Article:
The planned ordination service for Keswick Mission Community’s soon-to-be curate Lawrence Basham has had to be rearranged due to the Covid-19 crisis, although he will be able to start ministry.
Lawrence, 48, was one of seven due to be ordained Deacon by the Bishop of Carlisle, the Rt Revd James Newcombe, at Carlisle Cathedral last Saturday (27th June) but the coronavirus restrictions meant the service had to be postponed and will now take place on Saturday 26th September.
Despite the delay, the Bishop of Carlisle has given permission for those who will be stipendiary Deacons to exercise the ‘cure of souls’ within the Diocese. This enables them to be employed by the Diocese from 1st July. Meanwhile non-stipendiaries will continue in the ministries they already have prior to being ordained in September.
Yorkshireman Lawrence moves to the Diocese of Carlisle from the Wharfedale area of Otley and Ilkley with his wife Jemma and children Hope, 9, twins Joy and Judah, 5, and two-year-old Iva. The family has deep connections with Cumbria and they have holidayed in the Lake District for the past three years. Lawrence is also a keen mountain walker and fell runner.
Having run three successful greengrocers, he chose to give the businesses up when he came to faith in his mid-30s, becoming the Director of Youth, Children’s and Families’ Ministry at All Saints, Ilkley, before training for ordination at the Sheffield campus of St Hild College.
A Deacon is one of the orders of ministry, to which all clergy in the Church of England are admitted. Some remain Deacons all their lives but most are ordained priest usually a year after being ordained. Deacons have a full ministry in the Church of England but unlike priests, cannot preside at the Eucharist, pronounce the absolution or pronounce the Trinitarian blessing. Deacons focus on a servant ministry, particularly to the poor and marginalised.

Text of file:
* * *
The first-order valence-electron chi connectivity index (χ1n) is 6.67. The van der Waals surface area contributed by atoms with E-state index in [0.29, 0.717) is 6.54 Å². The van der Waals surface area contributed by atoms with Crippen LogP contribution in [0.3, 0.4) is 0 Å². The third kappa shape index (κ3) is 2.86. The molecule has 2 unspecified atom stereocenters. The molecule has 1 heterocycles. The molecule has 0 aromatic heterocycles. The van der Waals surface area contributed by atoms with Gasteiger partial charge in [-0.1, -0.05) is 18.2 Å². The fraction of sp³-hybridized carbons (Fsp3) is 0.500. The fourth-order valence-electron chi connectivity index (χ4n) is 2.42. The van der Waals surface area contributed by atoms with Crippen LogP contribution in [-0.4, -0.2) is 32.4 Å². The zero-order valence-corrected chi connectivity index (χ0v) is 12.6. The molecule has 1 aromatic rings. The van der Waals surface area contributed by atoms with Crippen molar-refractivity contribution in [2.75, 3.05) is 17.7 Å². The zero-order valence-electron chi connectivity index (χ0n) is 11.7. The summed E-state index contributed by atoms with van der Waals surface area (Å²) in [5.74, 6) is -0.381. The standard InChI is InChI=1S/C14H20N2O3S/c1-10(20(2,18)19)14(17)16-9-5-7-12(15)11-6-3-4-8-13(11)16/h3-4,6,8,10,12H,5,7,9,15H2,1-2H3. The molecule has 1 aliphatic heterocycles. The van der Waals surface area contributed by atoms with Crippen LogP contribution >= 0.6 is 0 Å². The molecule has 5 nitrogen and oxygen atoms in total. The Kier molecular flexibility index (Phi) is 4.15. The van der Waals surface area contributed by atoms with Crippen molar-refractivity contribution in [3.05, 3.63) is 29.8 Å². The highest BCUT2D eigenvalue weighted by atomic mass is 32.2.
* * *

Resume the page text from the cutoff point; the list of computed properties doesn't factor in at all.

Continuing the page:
The Keswick Mission Community covers the churches of St Kentigern’s Crosthwaite in Keswick, Holy Trinity in Borrowdale, Thornthwaite cum Braithwaite with Newlands, St John’s-in-the-Vale and St Mary’s at Threlkeld.
The Rev Canon Peter Clement, Diocesan Director of Vocations, said: “This has been a difficult and challenging time for all those who were due to be ordained and their families. Clearly the pandemic meant that the ordination services had to be put on hold but as places of worship continue to reopen, so we can all look forward to a tremendous celebration later in the year. Despite the difficulties presented by COVID-19, it is wonderful to know that these ordinands can begin their ministry. I would ask that everyone keeps them all in our prayers at this time.”